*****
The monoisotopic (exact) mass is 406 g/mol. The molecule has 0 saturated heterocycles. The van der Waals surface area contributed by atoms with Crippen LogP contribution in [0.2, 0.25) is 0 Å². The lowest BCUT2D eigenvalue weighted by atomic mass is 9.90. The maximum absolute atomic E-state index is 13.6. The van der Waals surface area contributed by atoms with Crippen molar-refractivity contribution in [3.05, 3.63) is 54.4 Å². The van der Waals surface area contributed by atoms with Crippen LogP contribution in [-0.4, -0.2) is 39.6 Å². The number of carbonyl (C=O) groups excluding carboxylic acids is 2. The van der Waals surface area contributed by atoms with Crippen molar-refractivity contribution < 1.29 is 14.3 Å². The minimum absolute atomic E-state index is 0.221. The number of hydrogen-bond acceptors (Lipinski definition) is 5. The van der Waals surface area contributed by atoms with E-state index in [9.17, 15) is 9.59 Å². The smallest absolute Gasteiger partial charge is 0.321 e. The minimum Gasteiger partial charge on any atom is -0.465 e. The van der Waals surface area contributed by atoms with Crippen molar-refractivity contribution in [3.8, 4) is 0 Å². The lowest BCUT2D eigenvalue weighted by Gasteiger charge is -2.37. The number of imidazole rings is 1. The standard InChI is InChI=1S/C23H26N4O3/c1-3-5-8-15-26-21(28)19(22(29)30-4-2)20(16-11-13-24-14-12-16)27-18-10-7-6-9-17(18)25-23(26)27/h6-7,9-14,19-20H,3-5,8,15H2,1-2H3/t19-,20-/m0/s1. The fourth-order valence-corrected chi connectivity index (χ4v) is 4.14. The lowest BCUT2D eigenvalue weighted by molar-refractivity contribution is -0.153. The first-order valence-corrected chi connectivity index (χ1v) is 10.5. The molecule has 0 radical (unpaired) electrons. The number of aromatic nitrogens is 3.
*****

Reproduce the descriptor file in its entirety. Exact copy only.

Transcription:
The monoisotopic (exact) mass is 406 g/mol. The molecule has 0 saturated heterocycles. The van der Waals surface area contributed by atoms with Crippen LogP contribution in [0.2, 0.25) is 0 Å². The lowest BCUT2D eigenvalue weighted by atomic mass is 9.90. The maximum absolute atomic E-state index is 13.6. The van der Waals surface area contributed by atoms with Crippen molar-refractivity contribution in [3.05, 3.63) is 54.4 Å². The van der Waals surface area contributed by atoms with Crippen LogP contribution in [-0.4, -0.2) is 39.6 Å². The number of carbonyl (C=O) groups excluding carboxylic acids is 2. The van der Waals surface area contributed by atoms with Crippen molar-refractivity contribution < 1.29 is 14.3 Å². The minimum absolute atomic E-state index is 0.221. The number of hydrogen-bond acceptors (Lipinski definition) is 5. The van der Waals surface area contributed by atoms with E-state index in [9.17, 15) is 9.59 Å². The smallest absolute Gasteiger partial charge is 0.321 e. The minimum Gasteiger partial charge on any atom is -0.465 e. The van der Waals surface area contributed by atoms with Crippen molar-refractivity contribution in [3.8, 4) is 0 Å². The lowest BCUT2D eigenvalue weighted by Gasteiger charge is -2.37. The number of imidazole rings is 1. The standard InChI is InChI=1S/C23H26N4O3/c1-3-5-8-15-26-21(28)19(22(29)30-4-2)20(16-11-13-24-14-12-16)27-18-10-7-6-9-17(18)25-23(26)27/h6-7,9-14,19-20H,3-5,8,15H2,1-2H3/t19-,20-/m0/s1. The fourth-order valence-corrected chi connectivity index (χ4v) is 4.14. The lowest BCUT2D eigenvalue weighted by molar-refractivity contribution is -0.153. The first-order valence-corrected chi connectivity index (χ1v) is 10.5. The molecule has 0 radical (unpaired) electrons. The number of aromatic nitrogens is 3.